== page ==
Donald Trump has lassoed the untamed sentiment of white tribalism in the United States and, rather than trying to break its immature spirit of self-interest in order to herd it toward a strategic destination, he instead allows himself to be led by the animal wherever, in its panicked frenzy, it happens to pull him. The response from Democrats to this bellowing bovine is some iteration of,
“This is not who we are.”
Of course this is who we are. If by “we” Democrats (who are opposed to the racist, tribalist, hyper-nationalist message on which Trump has based his campaign) refer to Americans who place their faith in the version of American history taught from the frame of reference of the “winners” of the American Revolution perpetuated in history classrooms from sea to shining sea, then a factual account of history disputes the premise by telling the story of this being exactly who we are. America has ongoing problems both with civil rights and with admitting the truth. We need only to look honestly at the cornerstones of America’s heroes of political patriotism to see the cracks in our national foundation.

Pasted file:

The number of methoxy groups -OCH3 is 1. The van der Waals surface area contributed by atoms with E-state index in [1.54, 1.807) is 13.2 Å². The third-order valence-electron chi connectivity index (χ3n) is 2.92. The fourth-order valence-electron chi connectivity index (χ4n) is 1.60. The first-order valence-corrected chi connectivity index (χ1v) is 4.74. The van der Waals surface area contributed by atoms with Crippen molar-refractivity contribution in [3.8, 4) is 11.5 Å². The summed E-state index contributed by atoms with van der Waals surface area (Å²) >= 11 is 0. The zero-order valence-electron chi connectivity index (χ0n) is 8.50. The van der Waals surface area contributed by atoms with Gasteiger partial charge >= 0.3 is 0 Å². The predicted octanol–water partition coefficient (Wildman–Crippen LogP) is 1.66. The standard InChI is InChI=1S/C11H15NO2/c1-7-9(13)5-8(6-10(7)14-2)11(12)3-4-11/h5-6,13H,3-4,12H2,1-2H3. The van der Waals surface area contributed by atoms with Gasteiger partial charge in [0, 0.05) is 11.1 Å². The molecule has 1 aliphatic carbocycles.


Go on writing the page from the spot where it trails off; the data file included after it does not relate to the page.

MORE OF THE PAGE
- George Washington became a slave owner at the age of eleven and, as Commander in Chief of the rebels during the Revolution, ordered a revenge-driven, scorched-earth style massacre of Native Americans in Cherry Hill, New York.
- James Madison compromised on composing the second amendment to the Bill of Rights in order to allay the fears of white slave owners scared of an uprising by southern black populations rivaling free, white, Americans in some states.
- Francis Scott Key penned the lyrics to the Star Spangled Banner inspired by the survival of a US fort and defeat of a British force, bolstered by black slaves fighting for their freedom, in a war fought, in large part, over merchant trade routes including the middle-passage.
- Abraham Lincoln was a Republican, only after flip-flopping from his previous party loyalty as a Whig.
- Progressive hero, President Theodore Roosevelt, was an outspoken proponent of eugenics and is quoted referring to Africans as, “ape-like naked savages, who…prey on creatures not much wilder or lower than themselves.”
- President Franklin Delano Roosevelt, issued the executive order to round up over 110,000 Japanese Americans and relocate them to internment camps.